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A Conservative Coup.

A Conservative Coup. Alan Watkins. Duckworth. 14.99 [pounds].

The political columnist of The Observer describes here in dramatic blow-by-blow detail the 36 hours in November 1990: in which a Prime Minister in good health and with a substantial majority in the House was removed from office by her own supporters, most of whom owed their Cabinet jobs to her choosing.

Watkins writes incisively and with much acid in his pen-portraits. Not all his dramatis personae will always recognise, or welcome, his descriptions. |Mr. Ridley seemed to have been intended by nature to be an evictor of widows and oppressor of orphans'. |While Mr. Lawson looked on the world as a philosopher or mathematician, seeking the flash of an inspired generalisation, Sir Geoffrey Howe plodded through life as a painstaking lawyer.' |Mrs. Thatcher possessed two methods of discourse denial and assertion. It was a mistake to believe, as many did, that Mrs. Thatcher's style of politics was founded on a fondness for facts and distrust of vagueness and generalisation. On the contrary, it was a form of bullying.'

This is a piece of higher journalism rooted in detailed knowledge of the players and of the play; it is readable and meaty. Watkins sees two of Mrs. Thatcher's achievements as unchallengeable: the sale of council houses and the reform of the trades unions. Mrs. Thatcher herself was always kindly, frugal and in her own way modest. But for Watkins a decline in her standing began with the City crash and the inflation of autumn 1987; it was compounded by the poll tax, in which too many hands -- too many of them amateur and academic -- were working at the pump; and climaxed with her stridency in the House on Europe, which for Sir Geoffrey Howe became an occasion for bitterness and resignation. (Why, however, did he hang on so long? And why did she not replace Sir Geoffrey by Douglas Hurd much earlier?).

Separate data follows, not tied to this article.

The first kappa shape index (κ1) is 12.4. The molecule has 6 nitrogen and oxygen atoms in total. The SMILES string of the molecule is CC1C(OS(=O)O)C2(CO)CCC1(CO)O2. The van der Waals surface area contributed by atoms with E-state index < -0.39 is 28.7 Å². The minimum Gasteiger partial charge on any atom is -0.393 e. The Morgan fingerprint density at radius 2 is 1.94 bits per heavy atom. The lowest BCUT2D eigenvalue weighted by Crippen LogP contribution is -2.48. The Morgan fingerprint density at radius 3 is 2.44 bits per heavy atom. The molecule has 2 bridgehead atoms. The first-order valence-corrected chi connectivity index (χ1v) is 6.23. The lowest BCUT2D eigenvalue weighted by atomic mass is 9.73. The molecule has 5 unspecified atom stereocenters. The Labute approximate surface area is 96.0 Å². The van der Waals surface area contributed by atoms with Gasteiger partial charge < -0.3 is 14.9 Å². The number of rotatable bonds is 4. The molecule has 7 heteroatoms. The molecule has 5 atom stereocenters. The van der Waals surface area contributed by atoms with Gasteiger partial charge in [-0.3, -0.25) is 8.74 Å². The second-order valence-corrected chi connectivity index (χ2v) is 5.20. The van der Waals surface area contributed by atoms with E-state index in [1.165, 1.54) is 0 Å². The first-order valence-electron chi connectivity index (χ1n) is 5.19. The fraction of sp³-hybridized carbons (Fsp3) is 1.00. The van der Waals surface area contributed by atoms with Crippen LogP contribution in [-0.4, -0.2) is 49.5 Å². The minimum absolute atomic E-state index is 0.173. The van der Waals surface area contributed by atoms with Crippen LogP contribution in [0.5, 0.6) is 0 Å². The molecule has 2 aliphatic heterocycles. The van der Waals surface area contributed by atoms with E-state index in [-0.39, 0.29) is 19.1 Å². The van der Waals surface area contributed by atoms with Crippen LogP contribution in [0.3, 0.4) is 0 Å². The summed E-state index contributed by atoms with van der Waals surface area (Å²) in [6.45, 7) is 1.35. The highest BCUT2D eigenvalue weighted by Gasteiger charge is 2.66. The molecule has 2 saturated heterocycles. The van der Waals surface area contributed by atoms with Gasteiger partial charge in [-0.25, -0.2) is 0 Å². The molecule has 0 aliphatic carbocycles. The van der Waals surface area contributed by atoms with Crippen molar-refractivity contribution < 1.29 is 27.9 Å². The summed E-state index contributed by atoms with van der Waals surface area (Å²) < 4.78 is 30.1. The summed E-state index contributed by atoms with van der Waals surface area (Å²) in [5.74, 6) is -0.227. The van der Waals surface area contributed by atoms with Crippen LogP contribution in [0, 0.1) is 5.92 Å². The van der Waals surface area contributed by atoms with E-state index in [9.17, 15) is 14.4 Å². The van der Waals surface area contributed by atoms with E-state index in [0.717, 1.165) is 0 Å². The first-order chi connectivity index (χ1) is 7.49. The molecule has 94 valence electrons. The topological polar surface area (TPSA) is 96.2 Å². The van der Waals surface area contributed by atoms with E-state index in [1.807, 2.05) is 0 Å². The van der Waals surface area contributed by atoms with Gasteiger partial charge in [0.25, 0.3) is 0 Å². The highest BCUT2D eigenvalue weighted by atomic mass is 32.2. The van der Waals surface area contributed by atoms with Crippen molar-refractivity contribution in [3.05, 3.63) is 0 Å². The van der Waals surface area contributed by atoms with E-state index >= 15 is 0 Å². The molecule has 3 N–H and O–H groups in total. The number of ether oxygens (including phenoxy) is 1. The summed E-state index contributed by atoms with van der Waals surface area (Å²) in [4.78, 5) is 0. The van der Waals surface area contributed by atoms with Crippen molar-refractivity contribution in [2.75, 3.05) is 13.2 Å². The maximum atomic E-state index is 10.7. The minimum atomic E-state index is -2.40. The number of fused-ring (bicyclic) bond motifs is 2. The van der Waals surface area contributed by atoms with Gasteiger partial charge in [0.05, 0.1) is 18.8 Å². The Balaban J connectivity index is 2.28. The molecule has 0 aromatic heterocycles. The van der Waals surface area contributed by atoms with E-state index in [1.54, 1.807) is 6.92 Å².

Conspiracy is, in fact, easier now than ever before, aided the abetted by too many small dining clubs, with journalists as well as MPs as members, all eagerly fanning each other's ambitions, rich in rumour and intrigue, all hot for the publicity that is mother's milk to politicians. Moreover, most of the personalities here clinically exposed, were youngish men; the elder statesmen of the party were no longer active on the scene, and of those who might have served as moderators too many were nursing their hurts, or were just absentees. Too many of the men Mrs. Thatcher had appointed were too greedy for a temporary fame in a TV spotlight to remember that loyalty is the most valuable, and today one of the rarest, qualities in politics. Whatever the fashions and the style that the media imposed on all three parties in the recent election, it is clear that British politics is not presidential but prime ministerial; and that among a Caesar's selected colleagues many are keen to play the role of Brutus. And in November 1990 it was a close-run thing. More than that: those who are English had best be on their guard against the Scots and the Welsh.

Esmond Wright
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Author:Wright, Esmond
Publication:Contemporary Review
Article Type:Book Review
Date:Jun 1, 1992
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